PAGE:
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Transport for London research shows c-charge actually increases CO2 emissions


Transport for London research shows c-charge actually increases CO2 emissions

Transport for London research shows c-charge actually increases CO2 emissions

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Porsche has consistently claimed London Mayor Ken Livingstone’s argument that his new congestion charge will help reduce CO2 levels in the UK capital is based on false information and now the carmaker has some substantial evidence. A report from King’s College never publicly released by Transport for London (TfL), and only discovered after Porsche filed its judicial review, reveals Livingstone’s new emissions-related congestion charge is estimated by TfL’s own consultants to increase CO2 in Greater London by 182,000 tons.

This not only contradicts the Mayor’s claims that his charge will reduce CO2, but also directly contradicts claims made previously by Transport for London.

In a report prepared for TfL by King’s College, the original research group used to assess the effects of the c-charge, researchers discovered the charge would likely create a “very high disbenefit” not only for CO2 but also for NOx, NO2 and PM10, all crucial air quality components.

The report indicates the increase is largely caused by increased car mileage outside of the congestion charging zone as a result of the new charge. These findings directly contradict both Mayor Livingstone’s and TfL’s claims.

This is the second discovery of false information used by Livingstone to back his new c-charge. Previously Livingstone referenced an independent poll back in December when he claimed the public were in support of the new charges. However, according to the results of the study most Londoners were against the introduction.
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Comments (13)
  1. Wow.
    I just gets better and better...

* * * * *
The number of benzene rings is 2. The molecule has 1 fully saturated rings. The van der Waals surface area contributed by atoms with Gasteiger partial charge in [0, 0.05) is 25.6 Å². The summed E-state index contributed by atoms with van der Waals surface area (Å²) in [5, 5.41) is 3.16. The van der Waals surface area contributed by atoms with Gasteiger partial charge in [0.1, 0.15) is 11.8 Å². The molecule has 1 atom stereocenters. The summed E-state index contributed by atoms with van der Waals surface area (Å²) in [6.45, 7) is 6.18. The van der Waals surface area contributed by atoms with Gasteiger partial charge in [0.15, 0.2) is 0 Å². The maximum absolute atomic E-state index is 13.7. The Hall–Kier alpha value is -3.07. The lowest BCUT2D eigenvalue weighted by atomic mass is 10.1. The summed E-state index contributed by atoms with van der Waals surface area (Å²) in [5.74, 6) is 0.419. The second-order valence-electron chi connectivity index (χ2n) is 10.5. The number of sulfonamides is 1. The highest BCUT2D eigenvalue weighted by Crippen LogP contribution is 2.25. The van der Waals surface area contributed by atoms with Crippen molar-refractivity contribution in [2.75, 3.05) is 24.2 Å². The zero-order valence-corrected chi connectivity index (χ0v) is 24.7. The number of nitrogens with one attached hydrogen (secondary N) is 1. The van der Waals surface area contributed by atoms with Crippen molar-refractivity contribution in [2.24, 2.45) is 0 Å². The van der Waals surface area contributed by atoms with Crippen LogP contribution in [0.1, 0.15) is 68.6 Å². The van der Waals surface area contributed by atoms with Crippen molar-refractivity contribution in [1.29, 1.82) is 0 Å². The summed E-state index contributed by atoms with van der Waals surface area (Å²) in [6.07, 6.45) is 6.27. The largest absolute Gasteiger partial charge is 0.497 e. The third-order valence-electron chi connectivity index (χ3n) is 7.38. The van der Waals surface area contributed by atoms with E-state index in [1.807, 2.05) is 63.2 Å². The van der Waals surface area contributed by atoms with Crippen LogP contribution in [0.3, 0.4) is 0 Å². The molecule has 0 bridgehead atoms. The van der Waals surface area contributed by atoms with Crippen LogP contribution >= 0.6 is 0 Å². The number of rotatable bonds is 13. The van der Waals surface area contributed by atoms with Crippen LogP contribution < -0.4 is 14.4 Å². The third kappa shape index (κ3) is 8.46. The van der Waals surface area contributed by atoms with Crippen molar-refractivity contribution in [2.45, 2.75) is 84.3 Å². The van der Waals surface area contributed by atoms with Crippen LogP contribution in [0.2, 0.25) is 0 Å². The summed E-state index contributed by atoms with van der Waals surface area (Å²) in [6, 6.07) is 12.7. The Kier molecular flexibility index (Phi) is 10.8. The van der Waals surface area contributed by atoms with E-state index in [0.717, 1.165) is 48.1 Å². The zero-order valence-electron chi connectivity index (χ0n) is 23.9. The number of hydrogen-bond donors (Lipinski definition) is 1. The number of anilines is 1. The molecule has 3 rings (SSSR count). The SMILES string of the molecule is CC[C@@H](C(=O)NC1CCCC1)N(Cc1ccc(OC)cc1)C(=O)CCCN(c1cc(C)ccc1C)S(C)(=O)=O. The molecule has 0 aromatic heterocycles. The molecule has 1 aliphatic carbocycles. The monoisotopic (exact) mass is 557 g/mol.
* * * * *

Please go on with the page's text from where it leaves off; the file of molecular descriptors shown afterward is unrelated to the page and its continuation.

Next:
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  2. ok, thats interesting. i wonder how the hell you get 182,000 tonnes of CO2 coming from a small number of cars POSSIBLY going a couple km out of their way so that the rich snobs inside can avoid a hefty fee.

    the problem that I have with this is that its all just sensationalism. anyone can justify any variation in what ever variables that you need to come up with an estimate like this. we just dont know the math. maybe these people are assuming that everyone who owns a taxable car will drive around the congestion zone every day, when this isn't necessarily the case. some people may not drive every day, some may not drive a taxable car every day, and certainly some will not even bother circling the congestion zone.

    once you start making a certain amount of money, you can justify spending 50$ in taxes to cross through a certain area instead of spending more than 50$ worth of your time to circle around.

    like i've been saying. if your time is worth 50$ an hour to your employer, then are you going to waste an hour going out of your way to not spend that 50$? no. it doesnt make any sense. and surely the people who own these taxable vehicles in london are making MUCH more than 50$ an hour.
     
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  3. Chris,

    your arguments are sheer speculation unless you know what studies they performed and on what basis their finds are on. Anyone can argue 100 ways but until you know what data they're using to make these claims on then its not valid.
     
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  4. craig; theres no speculation there. the article says that this group says that people will drive out of their way to avoid paying a tax. i argue that it would be stupid to do so, because the people who would be paying this tax are the people who can afford the best in luxury, and thus their time is worth a lot of money, thus making it very inefficient for them to spend a lot of their time to go out of their way to spend a little less money compared to what they normally make.

    the point here is, that they're saying the number of people who would go out of their way to avoid this taxation area is so vast that 182,000 tonnes of CO2 will be produced every year. that is a lot of people who are going very far out of their way, very often, to avoid a relatively small fine on some of the richest people in all of England.